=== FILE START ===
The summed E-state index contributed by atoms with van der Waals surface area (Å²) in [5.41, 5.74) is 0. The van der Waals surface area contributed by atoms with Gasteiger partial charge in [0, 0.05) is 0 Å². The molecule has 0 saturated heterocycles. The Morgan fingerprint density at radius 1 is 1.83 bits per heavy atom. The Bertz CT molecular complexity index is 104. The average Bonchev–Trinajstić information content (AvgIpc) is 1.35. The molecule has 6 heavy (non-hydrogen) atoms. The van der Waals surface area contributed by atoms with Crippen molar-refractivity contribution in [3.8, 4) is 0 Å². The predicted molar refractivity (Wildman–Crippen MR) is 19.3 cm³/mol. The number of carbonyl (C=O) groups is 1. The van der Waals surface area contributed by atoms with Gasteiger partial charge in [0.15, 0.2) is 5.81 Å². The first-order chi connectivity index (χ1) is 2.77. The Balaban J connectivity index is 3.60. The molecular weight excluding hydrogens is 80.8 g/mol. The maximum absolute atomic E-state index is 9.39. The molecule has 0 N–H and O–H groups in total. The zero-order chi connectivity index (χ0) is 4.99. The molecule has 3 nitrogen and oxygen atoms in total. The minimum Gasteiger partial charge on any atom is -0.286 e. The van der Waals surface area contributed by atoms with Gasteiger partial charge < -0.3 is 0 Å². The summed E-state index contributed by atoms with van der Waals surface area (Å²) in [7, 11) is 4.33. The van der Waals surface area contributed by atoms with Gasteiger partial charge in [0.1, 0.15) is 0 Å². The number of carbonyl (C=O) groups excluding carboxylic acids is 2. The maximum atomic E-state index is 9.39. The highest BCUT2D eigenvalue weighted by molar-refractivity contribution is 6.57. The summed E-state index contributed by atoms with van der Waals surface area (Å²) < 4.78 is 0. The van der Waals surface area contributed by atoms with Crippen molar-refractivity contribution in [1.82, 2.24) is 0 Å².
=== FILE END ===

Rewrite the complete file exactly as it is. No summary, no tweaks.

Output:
The summed E-state index contributed by atoms with van der Waals surface area (Å²) in [5.41, 5.74) is 0. The van der Waals surface area contributed by atoms with Gasteiger partial charge in [0, 0.05) is 0 Å². The molecule has 0 saturated heterocycles. The Morgan fingerprint density at radius 1 is 1.83 bits per heavy atom. The Bertz CT molecular complexity index is 104. The average Bonchev–Trinajstić information content (AvgIpc) is 1.35. The molecule has 6 heavy (non-hydrogen) atoms. The van der Waals surface area contributed by atoms with Crippen molar-refractivity contribution in [3.8, 4) is 0 Å². The predicted molar refractivity (Wildman–Crippen MR) is 19.3 cm³/mol. The number of carbonyl (C=O) groups is 1. The van der Waals surface area contributed by atoms with Gasteiger partial charge in [0.15, 0.2) is 5.81 Å². The first-order chi connectivity index (χ1) is 2.77. The Balaban J connectivity index is 3.60. The molecular weight excluding hydrogens is 80.8 g/mol. The maximum absolute atomic E-state index is 9.39. The molecule has 0 N–H and O–H groups in total. The zero-order chi connectivity index (χ0) is 4.99. The molecule has 3 nitrogen and oxygen atoms in total. The minimum Gasteiger partial charge on any atom is -0.286 e. The van der Waals surface area contributed by atoms with Gasteiger partial charge < -0.3 is 0 Å². The summed E-state index contributed by atoms with van der Waals surface area (Å²) in [7, 11) is 4.33. The van der Waals surface area contributed by atoms with Gasteiger partial charge in [0.1, 0.15) is 0 Å². The number of carbonyl (C=O) groups excluding carboxylic acids is 2. The maximum atomic E-state index is 9.39. The highest BCUT2D eigenvalue weighted by molar-refractivity contribution is 6.57. The summed E-state index contributed by atoms with van der Waals surface area (Å²) < 4.78 is 0. The van der Waals surface area contributed by atoms with Crippen molar-refractivity contribution in [1.82, 2.24) is 0 Å².